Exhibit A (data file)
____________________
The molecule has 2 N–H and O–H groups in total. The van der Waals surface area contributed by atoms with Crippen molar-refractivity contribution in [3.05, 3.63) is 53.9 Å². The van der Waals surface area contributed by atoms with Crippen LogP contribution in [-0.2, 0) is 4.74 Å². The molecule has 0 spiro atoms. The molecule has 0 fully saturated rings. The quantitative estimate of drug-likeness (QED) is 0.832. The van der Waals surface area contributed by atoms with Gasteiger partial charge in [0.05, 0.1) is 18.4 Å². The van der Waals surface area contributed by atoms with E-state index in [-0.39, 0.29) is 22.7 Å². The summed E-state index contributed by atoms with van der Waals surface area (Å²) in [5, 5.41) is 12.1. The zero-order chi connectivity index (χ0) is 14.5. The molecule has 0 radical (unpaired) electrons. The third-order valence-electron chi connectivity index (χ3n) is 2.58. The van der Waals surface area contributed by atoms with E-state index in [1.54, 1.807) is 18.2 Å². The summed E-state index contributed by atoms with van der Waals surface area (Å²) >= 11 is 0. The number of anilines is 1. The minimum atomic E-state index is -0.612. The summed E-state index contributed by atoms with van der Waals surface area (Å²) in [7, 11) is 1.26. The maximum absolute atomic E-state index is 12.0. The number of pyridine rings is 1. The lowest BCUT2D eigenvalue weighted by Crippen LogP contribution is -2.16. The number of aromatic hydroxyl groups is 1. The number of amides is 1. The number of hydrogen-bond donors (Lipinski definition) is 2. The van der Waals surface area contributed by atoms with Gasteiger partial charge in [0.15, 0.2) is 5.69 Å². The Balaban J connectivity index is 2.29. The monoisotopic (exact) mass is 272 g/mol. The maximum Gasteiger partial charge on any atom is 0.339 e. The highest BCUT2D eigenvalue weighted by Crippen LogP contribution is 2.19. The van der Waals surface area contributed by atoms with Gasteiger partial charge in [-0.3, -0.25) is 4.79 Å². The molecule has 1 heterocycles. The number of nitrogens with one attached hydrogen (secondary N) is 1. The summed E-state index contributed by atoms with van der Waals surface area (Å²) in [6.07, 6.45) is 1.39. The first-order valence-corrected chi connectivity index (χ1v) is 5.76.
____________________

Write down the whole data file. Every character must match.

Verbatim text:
The molecule has 2 N–H and O–H groups in total. The van der Waals surface area contributed by atoms with Crippen molar-refractivity contribution in [3.05, 3.63) is 53.9 Å². The van der Waals surface area contributed by atoms with Crippen LogP contribution in [-0.2, 0) is 4.74 Å². The molecule has 0 spiro atoms. The molecule has 0 fully saturated rings. The quantitative estimate of drug-likeness (QED) is 0.832. The van der Waals surface area contributed by atoms with Gasteiger partial charge in [0.05, 0.1) is 18.4 Å². The van der Waals surface area contributed by atoms with E-state index in [-0.39, 0.29) is 22.7 Å². The summed E-state index contributed by atoms with van der Waals surface area (Å²) in [5, 5.41) is 12.1. The zero-order chi connectivity index (χ0) is 14.5. The molecule has 0 radical (unpaired) electrons. The third-order valence-electron chi connectivity index (χ3n) is 2.58. The van der Waals surface area contributed by atoms with E-state index in [1.54, 1.807) is 18.2 Å². The summed E-state index contributed by atoms with van der Waals surface area (Å²) >= 11 is 0. The number of anilines is 1. The minimum atomic E-state index is -0.612. The summed E-state index contributed by atoms with van der Waals surface area (Å²) in [7, 11) is 1.26. The maximum absolute atomic E-state index is 12.0. The number of pyridine rings is 1. The lowest BCUT2D eigenvalue weighted by Crippen LogP contribution is -2.16. The number of aromatic hydroxyl groups is 1. The number of amides is 1. The number of hydrogen-bond donors (Lipinski definition) is 2. The van der Waals surface area contributed by atoms with Gasteiger partial charge in [0.15, 0.2) is 5.69 Å². The Balaban J connectivity index is 2.29. The monoisotopic (exact) mass is 272 g/mol. The maximum Gasteiger partial charge on any atom is 0.339 e. The highest BCUT2D eigenvalue weighted by Crippen LogP contribution is 2.19. The van der Waals surface area contributed by atoms with Gasteiger partial charge in [-0.3, -0.25) is 4.79 Å². The molecule has 1 heterocycles. The number of nitrogens with one attached hydrogen (secondary N) is 1. The summed E-state index contributed by atoms with van der Waals surface area (Å²) in [6.07, 6.45) is 1.39. The first-order valence-corrected chi connectivity index (χ1v) is 5.76.